Waste Management hopes to get garbage pick up back on schedule later this week. Over the past several weeks the cold weather has made it difficult to pick up garbage on the regularly scheduled days. Garbage pick up this week has been running like normal, but some residents may still not have garbage collected on their normal day. With the cold weather, collection has been delayed. If you have not had your garbage collected on your regular day, please continue to leave it by the curb as crews will be by to collect it once they have cleared the backlog. – Advertisement -Temperatures are expected to rise this weekend which should help Waste Management get things back on schedule.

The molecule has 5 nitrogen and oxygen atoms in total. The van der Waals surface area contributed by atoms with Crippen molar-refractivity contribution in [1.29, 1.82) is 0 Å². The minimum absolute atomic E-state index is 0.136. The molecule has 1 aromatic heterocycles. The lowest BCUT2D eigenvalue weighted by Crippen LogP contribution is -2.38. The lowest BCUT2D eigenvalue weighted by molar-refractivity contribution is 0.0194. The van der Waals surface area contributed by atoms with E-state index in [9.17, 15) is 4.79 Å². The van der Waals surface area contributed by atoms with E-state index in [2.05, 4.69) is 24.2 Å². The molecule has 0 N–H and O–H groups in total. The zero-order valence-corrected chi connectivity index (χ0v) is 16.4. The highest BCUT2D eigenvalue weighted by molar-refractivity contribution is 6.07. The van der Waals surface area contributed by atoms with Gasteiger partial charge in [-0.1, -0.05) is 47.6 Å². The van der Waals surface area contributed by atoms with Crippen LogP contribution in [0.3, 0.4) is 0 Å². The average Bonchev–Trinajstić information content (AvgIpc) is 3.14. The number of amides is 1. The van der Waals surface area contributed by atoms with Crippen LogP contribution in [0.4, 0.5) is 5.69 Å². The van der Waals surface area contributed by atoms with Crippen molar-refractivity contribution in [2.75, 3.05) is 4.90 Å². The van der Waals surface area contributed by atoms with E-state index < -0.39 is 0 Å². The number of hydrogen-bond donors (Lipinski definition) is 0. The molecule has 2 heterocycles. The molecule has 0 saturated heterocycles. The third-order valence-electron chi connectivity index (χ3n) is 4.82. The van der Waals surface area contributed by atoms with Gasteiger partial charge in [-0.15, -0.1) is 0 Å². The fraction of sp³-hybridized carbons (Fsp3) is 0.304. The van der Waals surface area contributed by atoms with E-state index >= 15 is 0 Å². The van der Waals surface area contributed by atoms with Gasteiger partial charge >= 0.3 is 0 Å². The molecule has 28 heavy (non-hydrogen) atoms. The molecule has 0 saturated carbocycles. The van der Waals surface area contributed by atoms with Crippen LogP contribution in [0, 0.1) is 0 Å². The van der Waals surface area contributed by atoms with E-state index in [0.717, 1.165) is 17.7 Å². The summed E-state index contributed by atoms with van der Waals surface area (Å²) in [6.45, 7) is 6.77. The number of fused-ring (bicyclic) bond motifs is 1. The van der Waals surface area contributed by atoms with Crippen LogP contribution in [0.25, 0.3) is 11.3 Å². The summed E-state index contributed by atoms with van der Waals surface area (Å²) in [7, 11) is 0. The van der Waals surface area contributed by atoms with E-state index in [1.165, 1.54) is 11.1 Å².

ShareTweetShareEmail0 Shares a katz / Shutterstock.comDecember 12, 2014;Office of Senator Tom HarkinThis is part of the text of Iowa Senator Tom Harkin’s final speech from the floor of the U.S. Senate. NPQ doesn’t often draw on press releases or reprint speeches, but in this case, given Harkin’s 40 years in Congress, Harkin’s beautiful and moving statement is worth a detailed read. It’s about a man’s faith in the institutions of American democracy and his appreciation of what this country has given to him and his family, particularly his mother, who came to the U.S. after 25 years living in a small house with a dirt floor and no running water in Suha, Yugoslavia (now Slovenia), and his father who, at the age of 53, with only a sixth-grade education and five children (with Tom Harkin himself on the way as the sixth), received a WPA card in 1939, giving him a job, income, meaningful work, and hope for a better future.Just as moving were Harkin’s four challenges for his successors, four overriding issues that he thinks need to be addressed for this country to progress—and to rectify longstanding injustices. Because all four of Harkin’s concerns have been addressed extensively in NPQ’s writing, we are reprinting excerpts from his speech here:“There are four overriding issues that I hope this Senate will address in the coming session. Number one, as I mentioned, the growing economic inequality in America. It is destructive of lives, it slows our progress as a nation, and it will doom broad support for representative government. When people at the bottom of the economic ladder feel the government is not helping them and in fact may be stacked against them, they will cease to vote, or will turn to the siren song of extreme elements in our society. History proves this to be true.“I don’t have a cookie-cutter answer or solution, but it must include more fair tax laws and trade laws, more job training and retraining, rebuilding our physical infrastructure, and manufacturing. And I believe it must include some things, seemingly unrelated, like quality, free, early education for every child in America.“The answer to closing the inequality gap must include rebuilding labor unions and collective bargaining. If you trace the line over the last 40 years of our growing economic inequality and put that over another line showing the loss in the number of union workers, they are almost identical. I do not believe it is a stretch to say that organized labor, unions, built the middle class in America, and they are a part of the answer in strengthening and rebuilding our middle class. “Another part of the answer is raising the minimum wage to above the poverty line and inflation indexing it for the future. We also need new flex-time laws especially for women in the workforce. We need to strengthen Social Security as in Senator Brown’s bill. We need a new retirement system for all workers. Not another 401(k), but a system in which employers and employees contribute, which can only be withdrawn as an annuity for life after one retires, like the Netherlands has. Lack of a reliable retirement is one of the most under reported, unexamined crises on our national horizon, and is a big part of our growing inequality. “Finally, we must continue to build on the Affordable Care Act. The cost and availability of good health care has in the past widened the inequality gap. We are now starting to close that element of inequality. We need to add a public option to the exchange as another choice for people. And we must continue support for prevention and public health—moving us more and more away from ‘sick care’ to real ‘health care.’“The second overriding issue is the destruction of the family of man’s only home—planet Earth—through the continued use of fossil fuels. We know what’s happening. The science is irrefutable, the data is clear, the warning signs are flashing in bright neon red: ‘stop what you are doing with fossil fuels.’ We must shift massively and quickly to renewable energy, a new smart electric grid, retrofitting our buildings for energy efficiency, and moving rapidly to a hydrogen-based energy cycle.The third issue I commend to the Senate for further development and changes in existing laws is the under employment of people with disabilities. “As you all know, ensuring equal rights and opportunities for people with disabilities has been the major part of my work in the Senate for the past 30 years. We have made significant strides forward in changing America to fulfill two of the four goals of the Americans with Disabilities Act. These two are full participation and equal opportunity.“The other two goals—independent living and economic self-sufficiency—need more development. I ask you all in the next Congress to do two things to advance these two goals of independent living and economic self-sufficiency.“First, help states to fully implement the Supreme Court’s Olmstead decision, to more rapidly de-institutionalize people with disabilities and provide true independent living with support services. This will save money, and individuals with disabilities lives will be better and more truly independent. “Secondly, we must do more on employment of people with disabilities in competitive, integrated employment.“We get the monthly unemployment figures. Last month unemployment held steady at 5.8 percent officially, but Leo Hindery has better calculations to show the real rate is twice that figure. Also, we know that unemployment among young African-Americans is 11.1 percent. “But how many of us know that the unemployment rate among adult Americans with disabilities who want to work and can work is over 60 percent?! Yes, you heard me right: almost two out of three people with disabilities cannot find a job. That is a blot on our national character.“Thankfully, some enlightened employers have affirmative action plans to hire more people with disabilities. Employers are finding that many times these become their best employees—they are more productive, the hardest working, most reliable workers.“I ask you to meet with Greg Wasson, CEO of Walgreens, and Randy Lewis, who was Senior V.P., now retired. Walgreens has hired many people with disabilities in Walgreens’ distribution centers, and now has set a goal of 10% of their store employees will be people with disabilities. There are others making strides in this area: Best Buy, Lowes, Home Depot, IBM, and Marriott—to mention some other large companies moving forward in hiring people with disabilities. We need to learn from them what we—the federal and perhaps state government—can do to help in this area. We also need to implement policies to help small businesses employ more people with disabilities.“I dwell on this because perhaps I feel I haven’t done enough on this issue of employment for people with disabilities, and we just have to do better. I will say, however, that our HELP Committee passed this year and President Obama signed into law, a new re-authorization of the old Workforce Investment Act, now named the Workforce Investment and Opportunity Act. In the law, there is a new provision I worked on to get more intervention in high school for kids with disabilities to prepare for the workplace through summer jobs, job coaching, and internships…“The fourth issue concerns the UN Convention on the Rights of People with Disabilities.“I don’t think anything has saddened me more in my 30 years here than the failure of the Senate to ratify the CRPD. This convention was modeled after our own Americans with Disabilities Act. It has been ratified by 150 nations. It has broad and deep support in our country, supported by the U.S. Chamber of Commerce, the Business Roundtable, veterans groups, every disability organization, every former living President, every former Republican leader of the Senate: Senator Dole, Senator Lott, and Senator Frist. In November, we received a letter of support from the National Association of Evangelicals. I also want to point out that Senator Dole has worked his heart out on this. I hope the next Senate will take this up and join with the rest of the world in helping make changes globally for people with disabilities.”Speeches by American politicians—no offense—are generally staff-written PR statements, lacking the authentic voice of the politicians themselves. Harkin’s final speech feels like a heartfelt statement of a great statesman whose top priorities were core issues for much of the nonprofit sector.—Rick Cohen ShareTweetShareEmail0 Shares